If you’re reading this, it’s because you’re staring at a computer screen that’s constantly emitting blue light, the light from your computer screen that blocks your body’s melatonin secretion and, as a result, interrupts your circadian rhythm. We know that staring at electronic devices for long periods of time can be dangerous for our health, but when your job forces you to stare at a computer all day (or your moonlighting freelance gig has you up in the middle of the night), it’s really difficult to find a way to reconcile health and productivity. There’s no easy solution for this one, but if you have to stare at a screen when you work, here are four apps that could help reduce eyestrain, a problem for as much as 61% of US adults, and keep you working.
WorkRave isn’t the sleekest app out there, but it has some pretty cool features that will keep you refreshed. Like many other apps that aim to reduce eyestrain, WorkRave is a timer, but it also gives you ideas for exercises that you can do during your break. These exercises aren’t sit-ups or push-ups, though; they’re exercises and stretches that are designed for people who work in an office setting. While you’re stretching your arms or back, you’re also taking your eyes off your computer screen for a few minutes, another “win-win.”
Protect Your Vision is a browser-based app that helps you regulate your break times. You can customize work and break times, but when you open the app, the default is a 20 minutes. To keep you from just working through the break, Protect Your Vision blacks out your screen until the break is over; if you need quick access to your computer during the break, you can always override the blackout and return to work. If you’re unsure about downloading more software, the browser-based Protect Your Vision could be for you.
f.lux is probably the best app for reducing the amount of light your screen emits. The app is synced with your location and the time of day, so the color of your computer screen reflects the sun’s position in the sky. The closer the sun gets to setting, the warmer your screen becomes. When you’re using f.lux, the change in your screen’s warmth happens so gradually that you might not even notice when you’re working. Once you set up the app, you just forget about it. It melts into the background, meaning you don’t have to worry about it again.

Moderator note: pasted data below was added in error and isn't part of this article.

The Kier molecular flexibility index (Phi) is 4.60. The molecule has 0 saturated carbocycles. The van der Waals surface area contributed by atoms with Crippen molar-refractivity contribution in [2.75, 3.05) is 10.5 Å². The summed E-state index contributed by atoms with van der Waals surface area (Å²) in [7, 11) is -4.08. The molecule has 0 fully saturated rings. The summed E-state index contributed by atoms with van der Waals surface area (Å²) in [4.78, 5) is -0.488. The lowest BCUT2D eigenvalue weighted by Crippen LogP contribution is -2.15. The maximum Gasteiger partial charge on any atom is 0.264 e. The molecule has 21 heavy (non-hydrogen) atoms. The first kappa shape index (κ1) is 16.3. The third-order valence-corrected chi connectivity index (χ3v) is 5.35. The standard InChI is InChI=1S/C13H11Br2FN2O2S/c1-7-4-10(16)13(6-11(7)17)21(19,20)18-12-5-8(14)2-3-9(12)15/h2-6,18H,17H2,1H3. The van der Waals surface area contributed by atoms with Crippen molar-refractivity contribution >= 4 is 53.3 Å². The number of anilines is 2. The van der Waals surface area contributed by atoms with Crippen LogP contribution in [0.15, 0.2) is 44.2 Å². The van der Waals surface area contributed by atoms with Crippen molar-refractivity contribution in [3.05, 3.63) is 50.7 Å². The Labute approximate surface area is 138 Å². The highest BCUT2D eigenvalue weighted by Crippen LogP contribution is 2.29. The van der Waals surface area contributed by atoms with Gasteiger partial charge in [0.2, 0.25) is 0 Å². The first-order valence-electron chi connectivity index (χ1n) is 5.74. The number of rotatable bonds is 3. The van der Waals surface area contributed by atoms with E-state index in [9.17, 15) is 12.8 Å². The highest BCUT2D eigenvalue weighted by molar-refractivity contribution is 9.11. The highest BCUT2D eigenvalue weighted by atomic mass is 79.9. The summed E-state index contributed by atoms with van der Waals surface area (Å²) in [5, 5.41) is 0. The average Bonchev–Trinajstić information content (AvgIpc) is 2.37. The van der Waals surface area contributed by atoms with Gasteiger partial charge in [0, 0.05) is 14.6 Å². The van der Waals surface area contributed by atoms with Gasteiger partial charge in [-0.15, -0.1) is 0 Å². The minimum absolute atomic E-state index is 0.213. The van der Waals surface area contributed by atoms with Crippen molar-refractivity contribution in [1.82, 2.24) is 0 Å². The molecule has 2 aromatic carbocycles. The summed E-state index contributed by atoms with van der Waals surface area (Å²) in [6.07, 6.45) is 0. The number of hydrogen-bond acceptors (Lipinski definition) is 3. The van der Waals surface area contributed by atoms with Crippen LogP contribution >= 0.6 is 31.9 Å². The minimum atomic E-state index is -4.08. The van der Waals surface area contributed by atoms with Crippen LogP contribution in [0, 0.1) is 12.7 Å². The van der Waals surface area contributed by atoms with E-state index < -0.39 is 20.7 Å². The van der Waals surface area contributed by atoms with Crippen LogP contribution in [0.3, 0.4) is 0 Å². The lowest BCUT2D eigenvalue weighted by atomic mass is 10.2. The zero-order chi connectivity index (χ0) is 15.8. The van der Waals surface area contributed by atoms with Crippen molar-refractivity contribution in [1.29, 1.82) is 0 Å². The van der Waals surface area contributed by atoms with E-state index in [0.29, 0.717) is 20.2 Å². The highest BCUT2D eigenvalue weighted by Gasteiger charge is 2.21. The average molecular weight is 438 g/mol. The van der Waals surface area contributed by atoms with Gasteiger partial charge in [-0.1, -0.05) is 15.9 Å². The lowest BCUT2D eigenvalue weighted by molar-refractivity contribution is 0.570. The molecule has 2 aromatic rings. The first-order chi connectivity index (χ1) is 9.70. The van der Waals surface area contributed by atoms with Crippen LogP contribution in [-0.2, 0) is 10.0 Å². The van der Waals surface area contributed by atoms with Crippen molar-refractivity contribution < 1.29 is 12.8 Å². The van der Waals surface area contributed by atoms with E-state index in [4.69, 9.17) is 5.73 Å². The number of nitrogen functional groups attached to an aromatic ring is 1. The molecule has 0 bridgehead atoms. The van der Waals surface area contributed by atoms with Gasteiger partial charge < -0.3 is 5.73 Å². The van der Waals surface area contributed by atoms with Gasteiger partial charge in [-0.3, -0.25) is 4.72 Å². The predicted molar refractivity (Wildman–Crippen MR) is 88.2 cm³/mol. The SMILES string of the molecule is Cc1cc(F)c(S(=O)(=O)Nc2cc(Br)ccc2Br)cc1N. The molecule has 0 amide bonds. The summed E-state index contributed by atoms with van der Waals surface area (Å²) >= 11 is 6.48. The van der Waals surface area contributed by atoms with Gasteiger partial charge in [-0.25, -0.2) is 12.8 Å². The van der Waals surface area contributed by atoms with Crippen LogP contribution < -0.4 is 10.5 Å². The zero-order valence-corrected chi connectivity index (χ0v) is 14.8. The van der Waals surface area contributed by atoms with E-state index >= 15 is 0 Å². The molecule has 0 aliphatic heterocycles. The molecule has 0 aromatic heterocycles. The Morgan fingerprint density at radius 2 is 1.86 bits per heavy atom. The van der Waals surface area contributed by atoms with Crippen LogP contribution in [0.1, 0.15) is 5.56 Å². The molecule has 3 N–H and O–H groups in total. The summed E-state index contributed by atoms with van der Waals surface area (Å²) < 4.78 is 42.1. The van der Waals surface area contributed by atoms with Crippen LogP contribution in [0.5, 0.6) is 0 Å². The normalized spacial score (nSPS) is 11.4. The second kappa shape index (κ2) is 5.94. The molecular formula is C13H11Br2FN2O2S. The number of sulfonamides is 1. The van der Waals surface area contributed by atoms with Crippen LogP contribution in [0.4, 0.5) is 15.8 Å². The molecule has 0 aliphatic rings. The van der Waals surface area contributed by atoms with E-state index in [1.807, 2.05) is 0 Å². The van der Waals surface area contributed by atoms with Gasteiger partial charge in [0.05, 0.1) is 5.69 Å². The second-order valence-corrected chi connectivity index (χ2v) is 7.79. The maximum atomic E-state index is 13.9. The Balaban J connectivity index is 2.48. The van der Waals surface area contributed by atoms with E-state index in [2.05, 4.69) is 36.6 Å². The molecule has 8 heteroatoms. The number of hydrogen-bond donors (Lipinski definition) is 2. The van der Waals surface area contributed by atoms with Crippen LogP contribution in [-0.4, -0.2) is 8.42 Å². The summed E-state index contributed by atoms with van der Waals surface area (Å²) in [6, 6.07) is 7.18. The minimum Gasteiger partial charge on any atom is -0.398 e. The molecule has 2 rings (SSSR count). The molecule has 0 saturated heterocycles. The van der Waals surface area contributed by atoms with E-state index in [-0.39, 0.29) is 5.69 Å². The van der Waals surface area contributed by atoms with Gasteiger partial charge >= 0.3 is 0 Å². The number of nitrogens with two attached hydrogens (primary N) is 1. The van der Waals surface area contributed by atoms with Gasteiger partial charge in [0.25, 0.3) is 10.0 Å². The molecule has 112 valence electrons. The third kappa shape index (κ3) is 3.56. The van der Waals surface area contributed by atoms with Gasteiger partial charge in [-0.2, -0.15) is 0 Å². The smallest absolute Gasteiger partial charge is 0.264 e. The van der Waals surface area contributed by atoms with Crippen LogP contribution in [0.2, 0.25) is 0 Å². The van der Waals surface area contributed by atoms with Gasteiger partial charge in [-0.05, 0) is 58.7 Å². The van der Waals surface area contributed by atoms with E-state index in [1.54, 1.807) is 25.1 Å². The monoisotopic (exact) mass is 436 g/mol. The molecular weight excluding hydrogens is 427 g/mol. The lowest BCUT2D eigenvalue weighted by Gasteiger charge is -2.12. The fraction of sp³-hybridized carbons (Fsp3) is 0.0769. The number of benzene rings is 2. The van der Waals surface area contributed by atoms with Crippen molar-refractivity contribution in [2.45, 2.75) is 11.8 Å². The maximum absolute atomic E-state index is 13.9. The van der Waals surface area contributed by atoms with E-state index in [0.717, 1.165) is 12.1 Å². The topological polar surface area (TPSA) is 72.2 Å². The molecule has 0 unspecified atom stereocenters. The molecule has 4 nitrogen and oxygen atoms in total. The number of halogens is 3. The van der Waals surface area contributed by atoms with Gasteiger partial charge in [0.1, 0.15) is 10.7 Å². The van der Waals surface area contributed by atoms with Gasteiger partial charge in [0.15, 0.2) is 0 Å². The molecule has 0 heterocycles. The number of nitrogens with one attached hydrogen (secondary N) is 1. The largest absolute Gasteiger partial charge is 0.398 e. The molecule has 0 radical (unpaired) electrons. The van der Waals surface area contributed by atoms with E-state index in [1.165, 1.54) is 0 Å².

Okay, so the first app on our list isn’t one that’s specifically designed for reducing eyestrain, but it can help you avoid eyestrain by simply managing your break times. The basic idea behind the Pomodoro Technique is pretty simple: you work for 25 minutes (one Pomodoro) and then take a 5 minutes break. After four Pomodoros, you have a longer break, usually around 15 minutes. To help reduce eyestrain, set each Pomodoro for 20 minutes, and during each break, look at something 20 feet away for at least 20 seconds. You’re not only being more productive but you’re also following the 20-20-20 Rule for preventing eyestrain. It’s what experts call a “win-win.”
Whatever your reason for staying up way too late or looking at your computer screen for 16 hours a day (we’re not judging you), make sure that you’re taking the proper precautions so that your eyes stay healthy and safe, ensuring that you’ll be able to work late into the night for many years to come.